<p>Other clinical scenarios that theoretically predispose a patient to untoward embolization include right-to-left shunts and the combination of pulmonary artery hypertension and a patent foramen ovale. These instances are extremely rare and mostly hypothetical but operators should be knowledgeable of this possibility. In the patients with known right to left shunts, CO<sub>2 </sub>can be safely injected into the venous system with the patient’s position right side up (left lateral decubitus) to trap the gas in the right atrium away from the septal defect.</p>

<p>An additional rare contraindication is the use of nitrous oxide general anesthesia when using intravenous CO<sub>2</sub>. When using this anesthetic there is the potential for N<sub>2</sub> residing in the soft tissues to diffuse into the CO<sub>2</sub> bubble, causing it to be 5 times to 6 times more occlusive. This potential scenario arises in transjugular intrahepatic portosystemic shunt (TIPS) patients in which CO<sub>2</sub> is used in general anesthesia for the procedure.</p>

<p>A recurrent concern for novice operators is the use of CO<sub>2</sub> in patients with chronic obstructive pulmonary disorder (COPD). Considering the small amounts of CO<sub>2</sub> necessary for imaging compared to endogenous production, it is unlikely that a clinical dose will cause a problem as long as the patient is breathing spontaneously. As a precautionary measure in COPD patients, it is suggested to allow more time between injections. Instead of the recommended 30 seconds to 60 seconds between injections in most routine patients, those with COPD should be increased to 2 minutes to allow for definitive dissolution.</p>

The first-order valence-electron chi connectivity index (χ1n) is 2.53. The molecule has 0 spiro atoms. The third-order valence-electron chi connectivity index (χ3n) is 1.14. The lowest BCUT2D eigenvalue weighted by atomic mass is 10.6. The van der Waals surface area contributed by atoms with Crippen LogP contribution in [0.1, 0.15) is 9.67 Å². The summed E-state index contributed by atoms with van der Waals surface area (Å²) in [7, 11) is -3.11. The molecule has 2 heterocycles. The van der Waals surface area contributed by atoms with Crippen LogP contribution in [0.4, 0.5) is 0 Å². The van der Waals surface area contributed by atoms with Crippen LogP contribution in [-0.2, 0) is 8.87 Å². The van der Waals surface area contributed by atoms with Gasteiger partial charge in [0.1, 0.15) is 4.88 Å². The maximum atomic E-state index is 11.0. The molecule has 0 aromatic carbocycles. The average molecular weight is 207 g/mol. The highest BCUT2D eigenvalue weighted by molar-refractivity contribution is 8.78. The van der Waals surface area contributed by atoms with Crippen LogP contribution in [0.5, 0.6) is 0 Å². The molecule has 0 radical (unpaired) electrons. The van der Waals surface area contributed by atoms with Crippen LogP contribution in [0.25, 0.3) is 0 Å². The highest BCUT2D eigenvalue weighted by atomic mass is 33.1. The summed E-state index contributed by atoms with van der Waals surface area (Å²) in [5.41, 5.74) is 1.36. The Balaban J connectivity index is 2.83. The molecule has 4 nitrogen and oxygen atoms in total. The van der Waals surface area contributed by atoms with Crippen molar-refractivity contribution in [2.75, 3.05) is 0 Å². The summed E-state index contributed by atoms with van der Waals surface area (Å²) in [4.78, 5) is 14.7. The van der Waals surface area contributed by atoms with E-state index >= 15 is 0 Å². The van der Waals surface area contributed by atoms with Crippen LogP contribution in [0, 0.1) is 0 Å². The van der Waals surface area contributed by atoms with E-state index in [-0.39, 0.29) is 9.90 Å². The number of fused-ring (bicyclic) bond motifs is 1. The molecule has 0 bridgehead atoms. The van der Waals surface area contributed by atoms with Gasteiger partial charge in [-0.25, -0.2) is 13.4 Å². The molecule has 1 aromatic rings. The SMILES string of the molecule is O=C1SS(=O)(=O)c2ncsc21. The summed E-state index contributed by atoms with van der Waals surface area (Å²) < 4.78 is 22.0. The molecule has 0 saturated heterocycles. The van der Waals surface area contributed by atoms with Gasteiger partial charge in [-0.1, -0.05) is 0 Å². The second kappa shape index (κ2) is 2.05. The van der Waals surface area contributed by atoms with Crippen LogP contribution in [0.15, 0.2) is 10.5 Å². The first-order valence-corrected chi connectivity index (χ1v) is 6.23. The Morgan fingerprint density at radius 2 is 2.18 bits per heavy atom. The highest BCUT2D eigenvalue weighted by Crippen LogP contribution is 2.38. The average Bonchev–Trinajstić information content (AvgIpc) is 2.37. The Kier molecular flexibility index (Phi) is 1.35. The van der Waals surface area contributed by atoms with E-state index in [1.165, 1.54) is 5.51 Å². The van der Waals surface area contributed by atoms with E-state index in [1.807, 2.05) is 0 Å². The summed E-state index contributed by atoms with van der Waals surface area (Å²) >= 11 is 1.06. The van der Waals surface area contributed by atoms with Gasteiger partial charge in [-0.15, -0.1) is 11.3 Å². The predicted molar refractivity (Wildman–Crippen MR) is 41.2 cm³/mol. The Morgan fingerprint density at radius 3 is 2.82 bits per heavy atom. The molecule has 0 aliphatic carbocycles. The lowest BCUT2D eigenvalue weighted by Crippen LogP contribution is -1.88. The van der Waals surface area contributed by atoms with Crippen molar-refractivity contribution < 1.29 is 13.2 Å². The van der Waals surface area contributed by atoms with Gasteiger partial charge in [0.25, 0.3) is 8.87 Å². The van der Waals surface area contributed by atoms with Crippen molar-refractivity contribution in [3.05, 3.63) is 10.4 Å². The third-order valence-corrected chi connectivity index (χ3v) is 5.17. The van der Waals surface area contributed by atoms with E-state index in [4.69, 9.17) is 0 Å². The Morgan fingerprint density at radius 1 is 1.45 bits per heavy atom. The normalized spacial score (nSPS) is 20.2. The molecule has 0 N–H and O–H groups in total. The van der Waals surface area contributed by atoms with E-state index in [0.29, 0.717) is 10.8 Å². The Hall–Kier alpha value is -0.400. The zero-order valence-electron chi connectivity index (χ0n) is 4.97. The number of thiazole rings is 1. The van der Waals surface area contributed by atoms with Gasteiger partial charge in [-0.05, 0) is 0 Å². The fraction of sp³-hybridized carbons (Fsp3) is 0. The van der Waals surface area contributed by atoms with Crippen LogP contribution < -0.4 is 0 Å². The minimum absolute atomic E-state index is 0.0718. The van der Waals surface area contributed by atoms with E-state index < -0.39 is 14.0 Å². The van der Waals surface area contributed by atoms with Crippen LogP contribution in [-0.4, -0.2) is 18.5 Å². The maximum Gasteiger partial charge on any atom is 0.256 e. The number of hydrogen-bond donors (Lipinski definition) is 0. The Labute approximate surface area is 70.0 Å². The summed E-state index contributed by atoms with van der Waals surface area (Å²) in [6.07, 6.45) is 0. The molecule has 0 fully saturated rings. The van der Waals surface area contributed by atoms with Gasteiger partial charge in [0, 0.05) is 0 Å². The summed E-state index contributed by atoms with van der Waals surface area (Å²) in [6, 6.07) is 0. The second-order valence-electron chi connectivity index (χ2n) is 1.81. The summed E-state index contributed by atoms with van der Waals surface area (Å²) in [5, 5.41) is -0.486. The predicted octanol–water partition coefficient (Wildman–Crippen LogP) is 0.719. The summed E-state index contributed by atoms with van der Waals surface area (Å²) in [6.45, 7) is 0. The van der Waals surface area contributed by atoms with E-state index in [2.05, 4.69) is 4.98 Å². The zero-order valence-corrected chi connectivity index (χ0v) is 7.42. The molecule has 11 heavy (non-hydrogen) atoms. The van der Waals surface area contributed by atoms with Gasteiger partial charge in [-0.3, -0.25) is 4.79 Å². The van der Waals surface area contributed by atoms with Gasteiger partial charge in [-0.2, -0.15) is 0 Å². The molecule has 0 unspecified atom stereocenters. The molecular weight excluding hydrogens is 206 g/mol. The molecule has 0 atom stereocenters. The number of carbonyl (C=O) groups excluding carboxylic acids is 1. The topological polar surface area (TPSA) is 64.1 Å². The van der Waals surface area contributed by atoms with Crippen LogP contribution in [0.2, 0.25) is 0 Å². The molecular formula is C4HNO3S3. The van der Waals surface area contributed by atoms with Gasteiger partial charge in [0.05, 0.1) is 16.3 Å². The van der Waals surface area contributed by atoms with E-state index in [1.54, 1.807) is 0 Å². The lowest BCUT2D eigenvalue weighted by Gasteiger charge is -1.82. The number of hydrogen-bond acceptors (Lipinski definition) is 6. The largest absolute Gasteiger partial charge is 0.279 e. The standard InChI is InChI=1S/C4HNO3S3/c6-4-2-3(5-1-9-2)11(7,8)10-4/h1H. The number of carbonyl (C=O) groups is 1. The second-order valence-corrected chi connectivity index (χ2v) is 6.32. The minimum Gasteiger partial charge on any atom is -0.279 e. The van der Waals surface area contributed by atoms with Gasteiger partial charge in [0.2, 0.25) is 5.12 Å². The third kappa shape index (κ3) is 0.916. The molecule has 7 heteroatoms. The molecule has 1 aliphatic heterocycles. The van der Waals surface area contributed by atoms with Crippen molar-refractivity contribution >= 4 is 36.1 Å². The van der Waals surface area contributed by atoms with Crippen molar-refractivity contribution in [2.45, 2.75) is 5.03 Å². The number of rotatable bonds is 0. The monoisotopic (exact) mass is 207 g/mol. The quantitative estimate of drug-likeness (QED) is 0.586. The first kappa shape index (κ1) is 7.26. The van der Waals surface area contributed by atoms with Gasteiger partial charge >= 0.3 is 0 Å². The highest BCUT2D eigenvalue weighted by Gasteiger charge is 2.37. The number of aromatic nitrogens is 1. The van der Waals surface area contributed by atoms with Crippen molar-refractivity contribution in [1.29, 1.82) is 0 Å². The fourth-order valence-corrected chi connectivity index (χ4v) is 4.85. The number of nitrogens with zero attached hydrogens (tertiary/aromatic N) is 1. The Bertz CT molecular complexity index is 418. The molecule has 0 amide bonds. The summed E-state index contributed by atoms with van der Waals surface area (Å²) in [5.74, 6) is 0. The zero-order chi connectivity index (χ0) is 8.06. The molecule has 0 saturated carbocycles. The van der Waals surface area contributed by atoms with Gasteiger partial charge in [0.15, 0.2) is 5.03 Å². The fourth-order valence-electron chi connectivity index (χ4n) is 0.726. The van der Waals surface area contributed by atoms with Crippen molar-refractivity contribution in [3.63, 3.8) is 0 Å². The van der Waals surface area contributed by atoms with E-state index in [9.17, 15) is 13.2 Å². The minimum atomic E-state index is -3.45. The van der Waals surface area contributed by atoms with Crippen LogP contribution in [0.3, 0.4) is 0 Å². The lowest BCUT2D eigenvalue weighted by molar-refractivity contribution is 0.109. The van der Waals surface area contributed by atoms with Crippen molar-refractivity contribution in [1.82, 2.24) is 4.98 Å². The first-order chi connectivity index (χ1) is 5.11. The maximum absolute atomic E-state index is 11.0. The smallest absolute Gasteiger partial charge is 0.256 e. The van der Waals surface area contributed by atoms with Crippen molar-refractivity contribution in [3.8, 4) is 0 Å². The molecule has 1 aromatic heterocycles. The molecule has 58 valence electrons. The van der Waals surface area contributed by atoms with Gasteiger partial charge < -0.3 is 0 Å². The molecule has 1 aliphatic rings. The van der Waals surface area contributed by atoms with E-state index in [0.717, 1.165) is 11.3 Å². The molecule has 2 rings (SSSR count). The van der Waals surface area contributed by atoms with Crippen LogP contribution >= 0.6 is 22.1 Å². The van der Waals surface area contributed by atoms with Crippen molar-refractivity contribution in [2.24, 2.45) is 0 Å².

<p>It is important to remember the potential increase in radiation exposure to the operator and the patient when using CO<sub>2</sub> DSA. It is recommended that the frame rate for acquiring CO<sub>2</sub> images approximate 6 per second or more. This is double the frame rate for typical iodinated contrast imaging, which could potentially result in an increase in radiation by a factor of 4. However, this number is difficult to measure exactly because each scenario is different and finding the diagnosis or accomplishing the desired result using CO<sub>2</sub> may decrease the overall necessity for more runs. Finally, the consequences of not using CO<sub>2</sub> DSA may far exceed the potential adverse effects of a slight increase in radiation from CO<sub>2</sub> DSA use. Considering the potential to increase radiation exposure when performing CO<sub>2</sub> DSA, typical radiation protection steps should be employed.</p>